Reviewed by Liz Dexter
Back at the beginning of the first lockdown, Grayson Perry, potter and tapestry maker extraordinaire and no stranger to intimate and challenging TV shows, ran an Art Club on Channel 4, with each week having a theme, an interview with an artist and one with a celebrity who was also into art-making, and contributions from the public. Perry and the celeb chose one art work each from these submissions and Perry spoke to the creator over video chat. Even I was tempted into doing the odd sketch, and the show was shot remotely in Perry and his wife Philippa’s house, with lovely, tender details of their life and art-making together coming through.
They planned to hold an exhibition at Manchester Art Gallery in the autumn, but of course the subsequent lockdowns put a stop to that. Perry and the gallery’s curators got as far as setting up the exhibition, and an update TV show gave us a glimpse into the makers themselves getting to see their works on show, but it hasn’t yet opened to the public. However, the exhibition catalogue is available and I decided to buy a copy to remind me of the lovely beacon of fun, art and hope the first run of Art Club was – and it’s back, too, starting on 26 February.
The catalogue is a nice object, of course, French flaps and bright cover and all. The Foreword by Alistair Hudson, the Director of the Manchester Art Gallery, talks of the gallery’s pride in being chosen to host the exhibition, and the fact that the pandemic was the first event to close the gallery since it was founded in 1823. The art gallery’s ethos is “to be an art school for everyone and to promote the uses of art in the making of a healthy society” and this certainly fits with the ethos of Art Club itself.
Grayson Perry’s Introduction also concentrated on his pride in the project:
I am taken aback by how flushed with pride I feel, not just for the beauty, skill, charm and fun in the art but even more so for the breadth of people who are part of this.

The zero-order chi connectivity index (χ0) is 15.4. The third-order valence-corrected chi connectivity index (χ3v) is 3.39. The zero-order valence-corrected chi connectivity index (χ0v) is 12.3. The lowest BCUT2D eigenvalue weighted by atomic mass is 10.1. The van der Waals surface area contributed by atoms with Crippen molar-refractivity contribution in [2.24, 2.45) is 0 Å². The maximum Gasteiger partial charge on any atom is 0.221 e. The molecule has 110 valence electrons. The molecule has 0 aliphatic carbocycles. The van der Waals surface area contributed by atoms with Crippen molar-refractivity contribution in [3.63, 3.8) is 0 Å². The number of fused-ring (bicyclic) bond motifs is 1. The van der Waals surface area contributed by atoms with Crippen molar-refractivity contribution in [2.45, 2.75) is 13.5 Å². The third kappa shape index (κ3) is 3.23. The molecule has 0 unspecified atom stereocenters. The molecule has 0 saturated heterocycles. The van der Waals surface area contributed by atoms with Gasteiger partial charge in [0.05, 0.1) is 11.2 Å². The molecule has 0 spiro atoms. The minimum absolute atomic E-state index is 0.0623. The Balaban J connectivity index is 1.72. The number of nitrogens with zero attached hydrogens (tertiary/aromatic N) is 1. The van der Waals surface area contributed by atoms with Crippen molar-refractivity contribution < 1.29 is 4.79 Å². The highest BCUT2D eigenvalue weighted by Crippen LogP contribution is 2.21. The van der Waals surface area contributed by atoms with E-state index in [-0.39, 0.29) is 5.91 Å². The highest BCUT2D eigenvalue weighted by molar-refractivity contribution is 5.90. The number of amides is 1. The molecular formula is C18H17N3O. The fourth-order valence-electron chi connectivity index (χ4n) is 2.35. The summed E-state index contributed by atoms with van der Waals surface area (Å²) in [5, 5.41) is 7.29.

The artists do indeed run from internationally famous professionals through art-making folk in the public eye for other things, such as Joe Lycett and Jenny Eclair, to 10,000 or so members of the public who might have studied art and very much haven’t. Perry talks of how the project came together very quickly and what it has done for people, and makes a very telling comment which I think is very true:
Between you and me I don’t think Art Club is principally about art. It’s mostly about people, telling their stories with images, individual stories, family stories, community stories and the stories that they share with all of us.
He also pays tribute to Philippa, his “biggest influence and source of wisdom”: it was lovely to see her own work in the show and it’s in the catalogue, too.
After this front matter we have a big section for each of the themed programmes in the series – Portraits, Animals, Fantasy, Britain and the like. Each section includes transcripts of the interviews with the artists and celebrities who were featured in the particular programme, and also the celebrity’s narration as they made their art. Then we have a selection of pieces from the public as well as from the artist and celebrities, with Perry’s and the celeb’s notes on why they like particular works, and Grayson and Philippa’s works as they come up. At the end of each section there’s a blank page for the reader to add their own art work if they wish. There’s a section at the end on the Alan Measles sculpture that took form throughout the series, showing it in all its stages. And right at the end, a page of stickers: fair enough!
A really lovely memento of a peculiar time and a real glowing light of hope in that time for many of us,
There is a page for the exhibition on Manchester Art Gallery’s website, do check to see if it opens https://manchesterartgallery.org/exhibitions-and-events/exhibition/graysons-art-club/
Grayson’s Art Club: The Exhibition (Manchester Art Gallery, 2020). 978-0901673992, 276 pp., ill.
BUY at Blackwell’s via our affiliate link (free UK P&P)